A trio of tropical birds has landed in Chicago this winter to show off their vibrantly colored feathers and occasional dance moves – but they won’t be here for long.
Missy, Noodle and Iggy – macaws from three different parrot species native to South America and the southwestern Pacific – are the first residents at the Peggy Notebaert Nature Museum’s new exhibit called “The Bird House,” which opened this week and will introduce visitors to various types of exotic birds over the next six months. The exhibit includes a live bird showcase daily at 11:30 a.m., giving guests an up-close look at these colorful birds.
The macaws are on loan from private donors in Burr Ridge and Brookfield and are only at the museum until Jan. 17. Future guests at the exhibit include a serama chicken, bobwhite quails, another macaw and an ivory-billed aracari.
“The Bird House” will complement another new exhibit, “Birds of Paradise: Amazing Avian Evolution,” which opens later this month. Rooted in the groundbreaking research of National Geographic photographer Tim Laman and Cornell Lab of Ornithology scientist Edwin Scholes, the exhibit will showcase the elaborate mating rituals of birds native to the rain forests of New Guinea, which are known for their courtship dances, puffed-out plumage, wild calls and other wacky behaviors.
“The whole tagline for ‘Birds of Paradise’ is how the birds have adapted and developed these amazing feather formations and dance routines,” said Celeste Troon, the museum’s director of living collections. “The rain forest being incredibly dense, it’s quite hard to find your mate. So when you do, you have to make the most of your opportunity.”
Male macaws are generally more colorful than females, given their need to impress while courting a mate, Troon said. But depending on their environment, female macaws can also develop brightly colored feathers, though for a different reason: survival.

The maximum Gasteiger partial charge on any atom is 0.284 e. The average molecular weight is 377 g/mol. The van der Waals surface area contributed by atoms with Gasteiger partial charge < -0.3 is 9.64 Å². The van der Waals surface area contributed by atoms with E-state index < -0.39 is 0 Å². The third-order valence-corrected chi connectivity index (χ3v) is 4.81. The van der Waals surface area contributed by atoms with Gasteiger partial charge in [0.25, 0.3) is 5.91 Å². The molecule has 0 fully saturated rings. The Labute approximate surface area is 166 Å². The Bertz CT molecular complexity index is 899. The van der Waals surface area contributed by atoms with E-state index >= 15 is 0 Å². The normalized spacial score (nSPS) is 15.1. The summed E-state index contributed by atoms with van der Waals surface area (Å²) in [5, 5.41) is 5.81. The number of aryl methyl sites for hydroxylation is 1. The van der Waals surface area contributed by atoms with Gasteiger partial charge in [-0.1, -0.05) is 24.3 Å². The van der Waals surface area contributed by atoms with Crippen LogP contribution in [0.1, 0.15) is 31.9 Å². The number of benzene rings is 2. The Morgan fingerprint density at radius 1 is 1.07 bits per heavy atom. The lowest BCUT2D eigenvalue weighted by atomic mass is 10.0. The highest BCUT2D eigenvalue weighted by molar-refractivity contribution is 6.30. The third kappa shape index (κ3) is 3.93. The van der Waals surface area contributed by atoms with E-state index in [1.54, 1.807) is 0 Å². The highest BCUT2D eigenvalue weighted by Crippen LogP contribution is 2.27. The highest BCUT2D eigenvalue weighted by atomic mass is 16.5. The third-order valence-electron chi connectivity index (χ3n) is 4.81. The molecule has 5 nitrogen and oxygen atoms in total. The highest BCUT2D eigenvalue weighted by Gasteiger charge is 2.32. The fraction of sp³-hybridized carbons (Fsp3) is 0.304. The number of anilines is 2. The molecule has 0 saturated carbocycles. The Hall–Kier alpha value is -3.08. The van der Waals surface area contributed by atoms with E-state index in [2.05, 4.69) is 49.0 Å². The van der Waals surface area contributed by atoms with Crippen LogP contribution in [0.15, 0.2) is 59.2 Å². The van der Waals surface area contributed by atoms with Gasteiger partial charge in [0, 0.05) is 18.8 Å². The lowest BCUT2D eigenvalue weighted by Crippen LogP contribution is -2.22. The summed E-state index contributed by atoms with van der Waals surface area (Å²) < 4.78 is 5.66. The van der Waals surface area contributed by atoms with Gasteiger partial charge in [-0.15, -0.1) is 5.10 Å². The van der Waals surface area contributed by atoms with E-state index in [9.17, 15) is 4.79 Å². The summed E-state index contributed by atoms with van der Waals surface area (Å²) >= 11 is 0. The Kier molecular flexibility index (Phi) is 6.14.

Missy, a 26-year-old blue and gold macaw, sports a gold underbelly that helps shield birds like her from predators in the rain forest.
“If you’re looking up through the trees and the sun is shining down, you’re going to see yellow,” Troon said. “She blends in perfectly. So believe it or not, these are camouflage colors.”
Missy, who also features teal- and green-colored feathers and zebra-like streaks around her eyes, spreads her wings and waddles back and forth on her branch as she has her photo taken. She’s on the talkative side, Troon said, while Noodle, the other female, is quite shy.
Troon said she spent the first day or two letting Noodle become familiar with her voice and presence.
“Now, when I put my hand out, she puts her foot up,” said Troon, who was training the bird to step onto a stick or her hand. “And that’s in two days.”
Macaws and other parrots are known for being among the most intelligent birds, Troon said.
“There’s been evidence of the Hyacinth macaw [Noodle’s species] using tools in the wild and in captivity,” she said. “They’ll find a branch and take the edges off it so they’ve got a nice chopstick, basically, and they’ll use it to dig grubs out of a hole in a tree.”
In contrast to 18-year-old Noodle, Iggy, the male, frequently puffs out his feathers in a display of dominance, Troon said. At 8 years old, he’s still in his youth.
“He is totally raucous,” Troon said. “He’ll shout if he thinks you’re ignoring him. He’ll shout when he’s with you. He’ll shout when somebody walks past. He’s a typical kid.
“It’s definitely their way of communicating,” Troon said about the birds’ regular vocalizations, “of drawing attention and saying, ‘Hey, I’m over here.’”
Of the three birds, Iggy’s species, the blue-throated macaw, is the most rare, with fewer than 500 living in the wild, Troon said.
“They’re jaw-droppingly beautiful, which as I said in the presentation is part of their downfall because people want them and take them out of the wild,” she said.
For more information about the new bird exhibits, visit the museum’s website.
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